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PS3 Review – Saw

November 19, 2009 Written by Cameron Teague

saw_variety

Games based on movies are becoming a very popular trend in the industry, and the Saw horror movies have joined the cause, releasing a Saw video game, which was developed by Zombie Studios and published by Konami.  With a good sized library of movies to draw inspiration from, does this one make the cut?

Saw begins after the end of the second movie.  You play as detective Tapp, who has been put into an asylum by the Jigsaw killer to be taught a lesson.  You must now solve the puzzles laid out by the killer to make it out of the place alive, and you are not alone.  You will encounter many characters from the first movie, all dealing with their own jigsaw puzzles.  The Jigsaw killer’s motive is pretty clear from the beginning, as he is trying to teach and judge those who he deems fit.  Saw is a third person survival horror game that plays very similar to many of the games before it like Silent Hill and Siren.  You must move your character, Detective Tapp, around the asylum, searching for clues, solving puzzles and fighting.

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Combat in Saw is handled with four buttons.  L2 gets you into combat mode, in which you are afforded one weapon and a light of some sort, either a flashlight or a lighter.  You have two attacks, a heavy and a light attack, as well as a block/dodge.  Though the combat is not supposed to be a major part in the game, you do, however, get caught in combat quite often, and that is why it’s sad to say the combat is terrible.

You can pick up various weapons to use during your trek from a table leg to a scalpel. Most of the weapons in the game, however, are very slow to use, even when using the quick strike, so your best bet is to just use hand-to-hand combat, since you can pretty much just do quick attacks and enemies will never touch you.  The combat feels very weak in general and seems as though it was not given the same amount of attention as the rest of the game.

If hand to hand combat is not your thing, you have a few options of using the environment to your advantage.  You can lure enemies into trip wires, remote mines, poison traps, and electrified puddles, as well as throwing Molotov cocktails.  These are pretty easy to use, but since the computer AI is incredibly stupid 90 percent of the time, you might as well just stick to using your dukes.

Aside from the combat the next big part of the game are the puzzles throughout that you must solve.  There are a few different kinds of puzzles that you will encounter through the game.  There are poison rooms where you must match up the pipes in a valve so that you can stop the flow of poison.  There are also gear puzzles where you use three different sizes of gears to try to get a box open.  The last puzzle you will face in the asylum is circuit breakers that you must align properly to restore power to doors.  All of these traps are done very well and can be difficult in the short amount of time that you are given, but a bit more variety would have been nice.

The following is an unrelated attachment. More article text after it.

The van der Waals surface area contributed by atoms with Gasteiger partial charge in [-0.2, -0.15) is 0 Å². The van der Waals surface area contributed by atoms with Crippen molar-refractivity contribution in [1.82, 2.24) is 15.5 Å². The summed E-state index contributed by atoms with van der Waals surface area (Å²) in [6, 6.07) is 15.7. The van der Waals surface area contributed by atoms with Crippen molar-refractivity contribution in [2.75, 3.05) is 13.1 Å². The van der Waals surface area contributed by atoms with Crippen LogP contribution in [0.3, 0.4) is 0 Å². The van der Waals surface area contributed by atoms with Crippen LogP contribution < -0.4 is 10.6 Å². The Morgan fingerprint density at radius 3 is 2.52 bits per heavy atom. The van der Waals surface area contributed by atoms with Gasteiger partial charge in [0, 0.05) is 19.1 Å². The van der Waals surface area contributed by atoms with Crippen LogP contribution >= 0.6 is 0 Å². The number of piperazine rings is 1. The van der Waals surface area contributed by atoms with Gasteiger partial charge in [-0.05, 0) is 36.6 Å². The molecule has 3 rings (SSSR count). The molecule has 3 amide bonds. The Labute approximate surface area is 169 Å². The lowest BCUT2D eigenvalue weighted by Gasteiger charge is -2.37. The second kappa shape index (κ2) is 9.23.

You will also need to solve riddles throughout the game to receive combinations for door locks, which are needed to progress the story.  These are well done and really put your mind to the test.  As you progress through the story, you will also be forced to dig through toilets full of needles and barrels full of toxic waste to get keys to open certain doors.  These are well implemented, but it would have been nice to see a bit more variety, as towards the end of the game the puzzles will get old.  Lockpicks will also become your friend, as you are guaranteed to come across plenty of opportunities to pick various locks.

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The puzzles and atmosphere are all well done and really put you in the shoes of someone who is being judged.  Your every move will be watched as you go from puzzle to puzzle on your way to catching the jigsaw killer.  The environment really plays to this, as the entire world inside the asylum is dark and devoid of life.  You will, however, notice that a lot of the rooms begin to look the same after a while.  Many of the objects in the game are also duplicated numerous times, so as you get farther into the game, the feeling of repetition grows.  To make matters worse, there are only 3 or so different character models, and they are often re-used, so you will find yourself fighting the same unfortunate souls throughout the game.

The audio in the game is well done as far as the Jigsaw Killer, with Tobin Bell resuming his role.  This cannot save the rest of the audio, however, as it is very forgetful, and you end of hearing the same repeated lines from everyone else stuck in the Asylum.

Saw is a great beginning for the franchise’s leap into the gaming industry.  The atmosphere of the movies is captured with the voice of Tobin Bell, and the puzzles are well executed.  However, the combat fails in just about every aspect, as it is unresponsive and very poorly implemented.  Hopefully, developer Zombie Studios has learned their lessons, and if a sequel is made, will pay a bit more attention to this aspect.  The campaign will last around 6-9 hours and has multiple endings, though there is zero replay value, as the game automatically saves before the choices at the end.  A very solid first effort from Zombie Studios and worth a rental for those in the mood for some EASY trophies.

PlayStation LifeStyle’s Final Score


Captures the essence of the Saw movies

Puzzles are interesting but repetitive

Terrible combat dirties a decent game

5 out of 10